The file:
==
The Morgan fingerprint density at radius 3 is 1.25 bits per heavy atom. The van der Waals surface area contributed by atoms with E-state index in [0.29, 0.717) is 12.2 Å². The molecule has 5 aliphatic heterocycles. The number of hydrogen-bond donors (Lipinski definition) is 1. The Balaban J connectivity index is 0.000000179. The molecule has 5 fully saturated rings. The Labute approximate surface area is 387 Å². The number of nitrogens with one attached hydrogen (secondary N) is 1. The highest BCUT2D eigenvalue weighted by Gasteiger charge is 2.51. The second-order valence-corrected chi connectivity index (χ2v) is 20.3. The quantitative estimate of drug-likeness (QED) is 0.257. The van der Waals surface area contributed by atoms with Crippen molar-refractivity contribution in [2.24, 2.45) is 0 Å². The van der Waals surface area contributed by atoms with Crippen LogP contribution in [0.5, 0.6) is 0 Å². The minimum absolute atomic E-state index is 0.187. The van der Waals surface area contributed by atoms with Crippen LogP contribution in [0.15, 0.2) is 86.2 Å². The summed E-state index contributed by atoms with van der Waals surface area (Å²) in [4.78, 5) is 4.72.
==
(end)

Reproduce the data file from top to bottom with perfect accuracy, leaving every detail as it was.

The Morgan fingerprint density at radius 3 is 1.25 bits per heavy atom. The van der Waals surface area contributed by atoms with E-state index in [0.29, 0.717) is 12.2 Å². The molecule has 5 aliphatic heterocycles. The number of hydrogen-bond donors (Lipinski definition) is 1. The Balaban J connectivity index is 0.000000179. The molecule has 5 fully saturated rings. The Labute approximate surface area is 387 Å². The number of nitrogens with one attached hydrogen (secondary N) is 1. The highest BCUT2D eigenvalue weighted by Gasteiger charge is 2.51. The second-order valence-corrected chi connectivity index (χ2v) is 20.3. The quantitative estimate of drug-likeness (QED) is 0.257. The van der Waals surface area contributed by atoms with Crippen molar-refractivity contribution in [2.24, 2.45) is 0 Å². The van der Waals surface area contributed by atoms with Crippen LogP contribution in [0.5, 0.6) is 0 Å². The minimum absolute atomic E-state index is 0.187. The van der Waals surface area contributed by atoms with Crippen LogP contribution in [0.15, 0.2) is 86.2 Å². The summed E-state index contributed by atoms with van der Waals surface area (Å²) in [4.78, 5) is 4.72.